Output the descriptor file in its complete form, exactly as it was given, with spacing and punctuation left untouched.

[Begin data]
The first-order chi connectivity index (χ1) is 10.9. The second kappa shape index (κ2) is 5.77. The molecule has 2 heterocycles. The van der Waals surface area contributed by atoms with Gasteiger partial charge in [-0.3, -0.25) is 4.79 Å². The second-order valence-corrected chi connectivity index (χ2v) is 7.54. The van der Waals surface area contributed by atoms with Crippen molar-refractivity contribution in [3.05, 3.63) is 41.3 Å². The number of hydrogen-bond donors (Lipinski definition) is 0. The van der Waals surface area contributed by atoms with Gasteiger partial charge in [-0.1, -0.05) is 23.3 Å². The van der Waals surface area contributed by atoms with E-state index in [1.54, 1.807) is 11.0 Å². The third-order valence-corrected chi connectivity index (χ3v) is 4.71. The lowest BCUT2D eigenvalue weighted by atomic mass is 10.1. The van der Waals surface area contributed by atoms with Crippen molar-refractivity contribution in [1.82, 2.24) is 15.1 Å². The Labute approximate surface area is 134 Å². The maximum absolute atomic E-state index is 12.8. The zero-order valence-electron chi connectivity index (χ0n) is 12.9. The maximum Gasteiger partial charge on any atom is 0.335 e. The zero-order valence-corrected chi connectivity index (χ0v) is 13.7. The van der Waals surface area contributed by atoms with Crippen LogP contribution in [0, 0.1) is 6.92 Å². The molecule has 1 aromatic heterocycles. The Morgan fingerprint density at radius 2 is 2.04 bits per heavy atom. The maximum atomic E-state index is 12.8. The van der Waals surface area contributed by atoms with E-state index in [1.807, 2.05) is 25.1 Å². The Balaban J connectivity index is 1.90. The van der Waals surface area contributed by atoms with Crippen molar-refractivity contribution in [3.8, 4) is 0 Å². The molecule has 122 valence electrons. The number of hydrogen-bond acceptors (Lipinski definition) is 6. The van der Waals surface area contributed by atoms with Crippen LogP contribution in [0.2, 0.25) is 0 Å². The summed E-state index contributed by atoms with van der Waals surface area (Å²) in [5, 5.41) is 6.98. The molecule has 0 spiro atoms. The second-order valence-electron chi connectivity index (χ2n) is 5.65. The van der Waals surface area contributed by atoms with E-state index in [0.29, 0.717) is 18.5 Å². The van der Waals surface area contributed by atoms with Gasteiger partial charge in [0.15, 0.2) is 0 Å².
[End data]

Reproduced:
The first-order chi connectivity index (χ1) is 10.9. The second kappa shape index (κ2) is 5.77. The molecule has 2 heterocycles. The van der Waals surface area contributed by atoms with Gasteiger partial charge in [-0.3, -0.25) is 4.79 Å². The second-order valence-corrected chi connectivity index (χ2v) is 7.54. The van der Waals surface area contributed by atoms with Crippen molar-refractivity contribution in [3.05, 3.63) is 41.3 Å². The number of hydrogen-bond donors (Lipinski definition) is 0. The van der Waals surface area contributed by atoms with Gasteiger partial charge in [-0.1, -0.05) is 23.3 Å². The van der Waals surface area contributed by atoms with E-state index in [1.54, 1.807) is 11.0 Å². The third-order valence-corrected chi connectivity index (χ3v) is 4.71. The lowest BCUT2D eigenvalue weighted by atomic mass is 10.1. The van der Waals surface area contributed by atoms with Crippen molar-refractivity contribution in [1.82, 2.24) is 15.1 Å². The Labute approximate surface area is 134 Å². The maximum absolute atomic E-state index is 12.8. The zero-order valence-electron chi connectivity index (χ0n) is 12.9. The maximum Gasteiger partial charge on any atom is 0.335 e. The zero-order valence-corrected chi connectivity index (χ0v) is 13.7. The van der Waals surface area contributed by atoms with Crippen LogP contribution in [0, 0.1) is 6.92 Å². The molecule has 1 aromatic heterocycles. The Morgan fingerprint density at radius 2 is 2.04 bits per heavy atom. The maximum atomic E-state index is 12.8. The van der Waals surface area contributed by atoms with E-state index in [1.807, 2.05) is 25.1 Å². The Balaban J connectivity index is 1.90. The van der Waals surface area contributed by atoms with Crippen molar-refractivity contribution in [3.8, 4) is 0 Å². The molecule has 122 valence electrons. The number of hydrogen-bond acceptors (Lipinski definition) is 6. The van der Waals surface area contributed by atoms with Crippen LogP contribution in [0.2, 0.25) is 0 Å². The summed E-state index contributed by atoms with van der Waals surface area (Å²) in [5, 5.41) is 6.98. The molecule has 0 spiro atoms. The second-order valence-electron chi connectivity index (χ2n) is 5.65. The van der Waals surface area contributed by atoms with E-state index in [0.29, 0.717) is 18.5 Å². The van der Waals surface area contributed by atoms with Gasteiger partial charge in [0.15, 0.2) is 0 Å².